Abortion doctor Gary Boyle admitted to pulling out a gun while driving past anti-abortion protesters outside a West Ashley clinic, but the case dissolved into a question of who made the first threat.
Prosecutors on Friday agreed to drop the case from a felony charge of pointing a weapon down to a misdemeanor charge of disorderly conduct. A magistrate judge accepted a guilty plea on the lesser charge from Boyle’s lawyer and ordered that the 64-year-old physician pay a $100 fine.
Charleston police arrested Boyle on Oct. 2, 2010, after he brandished a handgun loaded with 15 rounds inside his sport utility vehicle. Boyle had pulled into the parking lot of Charleston Women’s Medical Center on Ashley River Road around 8:30 a.m. that Saturday when he flashed the gun within sight of three protesters, one of them a 17-year-old.
Boyle then stepped out of his SUV and walked into the clinic without further incident. One of the protesters called 911.
Prosecutor Marian Askins said Boyle contends that he pointed the gun up, but the protesters reported that the doctor pointed it at them. The protesters maintained that they never approached him, while Boyle told authorities that they came toward his car and that he and his wife feared for their safety after seeing threats to other professionals who perform abortions.
Askins noted that the case involves “significant castle doctrine issues,” meaning Boyle would argue his right to self-defense, had the case moved forward. The castle doctrine, expanded in South Carolina in 2006, now covers store owners defending their businesses, drivers fending off a carjacking and campers confronting unwelcome intruders in the woods.
Boyle lives in Blountsville, Tenn., where he holds a permit to carry a pistol. That state has a reciprocal carry agreement with South Carolina. He waived his right to appear in court and let local attorney David McCann handle the case for him.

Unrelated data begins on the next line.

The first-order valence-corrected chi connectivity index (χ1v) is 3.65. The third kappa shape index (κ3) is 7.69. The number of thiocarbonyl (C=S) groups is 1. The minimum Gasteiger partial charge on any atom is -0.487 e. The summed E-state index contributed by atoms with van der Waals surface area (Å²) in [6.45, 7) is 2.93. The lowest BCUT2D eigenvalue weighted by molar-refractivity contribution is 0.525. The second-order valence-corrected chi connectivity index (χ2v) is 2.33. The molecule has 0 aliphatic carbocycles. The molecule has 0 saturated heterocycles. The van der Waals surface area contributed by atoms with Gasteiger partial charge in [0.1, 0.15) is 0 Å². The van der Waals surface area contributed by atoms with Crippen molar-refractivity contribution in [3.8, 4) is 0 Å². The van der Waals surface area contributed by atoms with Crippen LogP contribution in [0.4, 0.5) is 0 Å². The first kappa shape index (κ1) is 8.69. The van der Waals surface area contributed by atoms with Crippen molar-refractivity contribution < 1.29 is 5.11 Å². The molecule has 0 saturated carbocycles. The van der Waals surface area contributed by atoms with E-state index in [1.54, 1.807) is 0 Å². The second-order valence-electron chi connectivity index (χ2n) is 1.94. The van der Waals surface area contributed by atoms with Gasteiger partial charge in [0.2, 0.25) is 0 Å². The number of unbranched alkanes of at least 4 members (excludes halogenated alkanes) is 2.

Two of the protesters spoke at the hearing with a group of supporters seated nearby. John Karafa, the man who called 911, said he wanted to see the case “prosecuted to the fullest extent of the law” and not dropped down to a misdemeanor.
“We were not aggressive in any way,” Karafa said. “If the doctor was afraid of us, we gave him no reason to be.”
When Karafa launched into discussion of abortions, Magistrate Judge James B. Gosnell cut him off.
“Let’s stick to the point of you being a victim, and less of our political views,” the judge said.
Despite the lesser charge, Karafa called the hearing “a win,” because Boyle still pleaded guilty. But Karafa belongs to the international pro-life group 40 Days for Life, which issued a statement with the Chicago-based, anti-abortion law firm Thomas More Society condemning the outcome.
“The U.S. Justice Department has launched federal prosecutions against pro-life advocates across the country for merely offering literature to cars entering Planned Parenthood, calling this pristine exercise of basic First Amendment rights a criminal ‘obstruction’ of ‘access’ to abortion facilities when cars suffer only slight delays in turning into driveways. These cases have been defeated, albeit at great expense,” said Tom Brejcha, president and chief counsel of the Thomas More Society, in the written statement. “Yet such threats of deadly force against pro-lifers as occurred here in Charleston are now brushed off with a mere slap on the wrist.”
After court fees, Boyle will pay $337.30 total to close the case.
Reach Allyson Bird at 937-5594 or Twitter.com/allysonjbird.